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Chinese AMOLED Panels to Pour into the Market
Potential Threat to Samsung
Chinese AMOLED Panels to Pour into the Market
  • By matthew
  • May 2, 2014, 05:00
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A photo of a prototype 4.3” OLED display by Visionox that uses their Z-type pixel arrangement technology.
A photo of a prototype 4.3” OLED display by Visionox that uses their Z-type pixel arrangement technology.


Chinese companies are actively seeking to enter the AMOLED market. Although they are not technologically advanced yet, they are expected to target the mid-range and low-cost smartphone markets based on their price competitiveness. Thus, much attention is being paid to how Korean firms such as Samsung Electronics will respond. 

According to the Export-Import Bank of Korea and news outlets in China on April 30, several Chinese firms have recently decided to mass produce AMOLED panels. To date, the AMOLED panel market is dominated by Samsung with more than 90 percent share. However, as Chinese manufacturers are increasing their market share with mid to low-end smartphones, the Chinese display industry is likely to grow as well.  

Shanghai-based EverDisplay Optronics produced prototypes of 5.5 inch and 6 inch AMOLED panels of a 4.5-gen line last year, and is scheduled to mass produce 15,000 units a month later this year. Chinese panel producers BOE Display and Visionox are also considering building a production line for AMOLED panels smaller than 10 inches and supplying those small displays in the future.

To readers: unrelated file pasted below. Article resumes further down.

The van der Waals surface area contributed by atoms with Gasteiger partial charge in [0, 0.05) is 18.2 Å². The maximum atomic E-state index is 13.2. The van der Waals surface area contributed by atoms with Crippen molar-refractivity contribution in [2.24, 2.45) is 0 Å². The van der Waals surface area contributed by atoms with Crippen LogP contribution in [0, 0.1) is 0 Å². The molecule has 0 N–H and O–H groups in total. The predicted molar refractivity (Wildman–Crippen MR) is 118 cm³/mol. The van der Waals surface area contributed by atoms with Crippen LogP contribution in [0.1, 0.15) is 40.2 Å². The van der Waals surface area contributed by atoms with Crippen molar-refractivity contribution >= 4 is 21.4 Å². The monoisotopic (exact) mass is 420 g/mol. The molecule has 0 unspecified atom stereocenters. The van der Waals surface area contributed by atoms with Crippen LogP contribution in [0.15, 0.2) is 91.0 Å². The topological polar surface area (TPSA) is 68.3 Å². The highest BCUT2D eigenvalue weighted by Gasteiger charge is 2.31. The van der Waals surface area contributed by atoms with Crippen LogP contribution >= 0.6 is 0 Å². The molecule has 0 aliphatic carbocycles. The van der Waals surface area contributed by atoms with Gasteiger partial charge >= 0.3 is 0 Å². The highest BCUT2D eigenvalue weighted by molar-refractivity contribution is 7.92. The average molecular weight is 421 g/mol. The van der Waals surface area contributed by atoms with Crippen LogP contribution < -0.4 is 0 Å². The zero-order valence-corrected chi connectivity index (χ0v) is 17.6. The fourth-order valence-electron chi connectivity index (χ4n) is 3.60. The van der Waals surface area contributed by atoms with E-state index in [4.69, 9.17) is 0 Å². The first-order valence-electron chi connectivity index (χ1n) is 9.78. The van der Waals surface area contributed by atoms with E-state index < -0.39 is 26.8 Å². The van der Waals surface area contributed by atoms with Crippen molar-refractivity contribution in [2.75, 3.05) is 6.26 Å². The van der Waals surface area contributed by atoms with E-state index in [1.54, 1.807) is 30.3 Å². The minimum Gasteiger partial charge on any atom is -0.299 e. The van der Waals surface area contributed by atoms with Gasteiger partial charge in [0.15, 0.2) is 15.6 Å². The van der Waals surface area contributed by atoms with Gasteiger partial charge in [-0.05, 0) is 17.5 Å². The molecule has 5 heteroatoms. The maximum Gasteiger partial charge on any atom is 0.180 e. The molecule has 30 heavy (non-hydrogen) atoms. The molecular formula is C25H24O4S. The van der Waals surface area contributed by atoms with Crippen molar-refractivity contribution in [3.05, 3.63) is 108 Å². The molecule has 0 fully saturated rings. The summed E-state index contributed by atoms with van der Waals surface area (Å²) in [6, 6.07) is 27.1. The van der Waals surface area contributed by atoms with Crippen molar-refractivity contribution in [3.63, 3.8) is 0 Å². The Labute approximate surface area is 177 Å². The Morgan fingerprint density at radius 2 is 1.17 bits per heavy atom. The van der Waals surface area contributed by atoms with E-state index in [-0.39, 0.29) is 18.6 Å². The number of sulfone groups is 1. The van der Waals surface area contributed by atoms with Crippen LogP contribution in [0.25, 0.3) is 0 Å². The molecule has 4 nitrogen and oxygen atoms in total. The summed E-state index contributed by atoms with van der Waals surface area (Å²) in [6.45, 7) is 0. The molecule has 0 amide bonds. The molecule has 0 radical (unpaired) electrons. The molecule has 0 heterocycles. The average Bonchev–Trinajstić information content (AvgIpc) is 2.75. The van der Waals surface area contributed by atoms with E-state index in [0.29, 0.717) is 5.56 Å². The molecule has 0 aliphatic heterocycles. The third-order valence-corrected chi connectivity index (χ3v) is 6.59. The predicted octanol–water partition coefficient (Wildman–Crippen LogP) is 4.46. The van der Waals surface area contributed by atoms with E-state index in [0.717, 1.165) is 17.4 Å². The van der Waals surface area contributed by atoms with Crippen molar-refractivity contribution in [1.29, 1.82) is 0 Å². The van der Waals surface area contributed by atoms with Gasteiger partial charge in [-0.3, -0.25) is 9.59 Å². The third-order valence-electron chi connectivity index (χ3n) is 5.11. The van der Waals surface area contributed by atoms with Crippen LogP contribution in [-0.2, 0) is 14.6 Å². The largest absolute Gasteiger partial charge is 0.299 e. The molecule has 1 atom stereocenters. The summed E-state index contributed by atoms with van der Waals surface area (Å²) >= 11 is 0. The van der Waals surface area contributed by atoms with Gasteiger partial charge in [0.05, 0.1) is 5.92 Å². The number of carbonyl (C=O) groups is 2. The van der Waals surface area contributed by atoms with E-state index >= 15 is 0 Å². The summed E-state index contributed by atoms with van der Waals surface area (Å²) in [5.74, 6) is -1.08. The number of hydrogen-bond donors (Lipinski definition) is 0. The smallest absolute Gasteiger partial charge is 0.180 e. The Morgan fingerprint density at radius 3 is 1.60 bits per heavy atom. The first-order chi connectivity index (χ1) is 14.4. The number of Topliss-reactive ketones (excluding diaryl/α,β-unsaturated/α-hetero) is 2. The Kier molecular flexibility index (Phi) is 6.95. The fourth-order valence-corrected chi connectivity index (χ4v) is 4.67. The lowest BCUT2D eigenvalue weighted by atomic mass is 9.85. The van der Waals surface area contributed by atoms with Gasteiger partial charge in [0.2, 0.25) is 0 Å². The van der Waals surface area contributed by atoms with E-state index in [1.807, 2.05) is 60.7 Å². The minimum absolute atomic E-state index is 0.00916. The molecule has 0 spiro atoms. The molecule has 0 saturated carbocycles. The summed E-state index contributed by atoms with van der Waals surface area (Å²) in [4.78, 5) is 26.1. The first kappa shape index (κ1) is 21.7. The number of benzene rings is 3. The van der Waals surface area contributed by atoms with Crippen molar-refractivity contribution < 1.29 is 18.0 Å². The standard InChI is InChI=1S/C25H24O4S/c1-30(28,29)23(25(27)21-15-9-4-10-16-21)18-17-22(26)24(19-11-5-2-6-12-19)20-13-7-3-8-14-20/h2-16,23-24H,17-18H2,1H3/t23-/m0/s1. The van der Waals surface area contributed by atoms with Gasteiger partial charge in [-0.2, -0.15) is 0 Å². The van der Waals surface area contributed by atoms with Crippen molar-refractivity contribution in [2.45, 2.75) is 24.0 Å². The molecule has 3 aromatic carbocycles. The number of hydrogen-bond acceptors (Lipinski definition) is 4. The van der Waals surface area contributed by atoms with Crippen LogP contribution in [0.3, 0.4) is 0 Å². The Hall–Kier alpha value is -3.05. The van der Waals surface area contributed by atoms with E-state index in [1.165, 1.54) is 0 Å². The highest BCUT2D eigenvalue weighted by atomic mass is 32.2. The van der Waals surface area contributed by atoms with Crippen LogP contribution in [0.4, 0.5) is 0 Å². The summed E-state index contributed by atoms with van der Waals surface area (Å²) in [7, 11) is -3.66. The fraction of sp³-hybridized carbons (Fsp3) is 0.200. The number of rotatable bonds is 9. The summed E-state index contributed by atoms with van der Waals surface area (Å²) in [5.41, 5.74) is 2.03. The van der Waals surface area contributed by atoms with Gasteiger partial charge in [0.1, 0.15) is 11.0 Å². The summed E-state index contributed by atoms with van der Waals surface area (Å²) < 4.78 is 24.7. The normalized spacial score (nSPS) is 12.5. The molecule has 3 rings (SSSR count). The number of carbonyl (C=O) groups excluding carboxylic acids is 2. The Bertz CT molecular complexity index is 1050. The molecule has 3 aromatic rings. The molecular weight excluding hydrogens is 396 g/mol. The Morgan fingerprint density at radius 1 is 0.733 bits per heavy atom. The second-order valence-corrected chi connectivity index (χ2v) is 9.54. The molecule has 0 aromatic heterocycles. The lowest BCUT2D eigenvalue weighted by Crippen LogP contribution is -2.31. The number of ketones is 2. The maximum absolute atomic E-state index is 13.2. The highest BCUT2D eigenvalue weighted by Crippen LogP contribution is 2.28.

Industry analysts in China are saying that although there is still a gap between local panel makers and Samsung Display in manufacturing output and quality, Chinese firms are more likely to have a competitive advantage in price over Samsung. Moreover, if Chinese mobile phone makers supply a large number of entry-level and mid-range smartphones, the economy of scale will be realized, and the unit price of those phones is predicted to be further lowered. 

Visionox says that it is building a production line by hiring experts from various countries including Korea, the US, and Taiwan, and thus there are no problems with the mass production and quality of their products. 

However, news organizations in China caution that if the low and mid-range areas of the smartphone market are not expanded, current facilities could become over-invested. In addition, cooperation with related enterprises is said to be necessary to expand the market, since the market is still in its early stages. 

In the meantime, research firm Strategy Analytics reported on April 30 that Samsung made up 31.2 percent of the global smartphone market in the first quarter of this year, a 1.2 percent year-on-year drop. Apple’s market share also decreased 2.2 percent year-on-year to reach 15.3 percent in Q1. On the other hand, Chinese Android device manufacturer Huawei accounted for 4.7 percent of the market, maintaining a similar level from a year ago. Like Huawei, Lenovo became the third-largest smartphone manufacturer with a global market share of 4.7 percent, a year-on-year increase of 0.5 percent.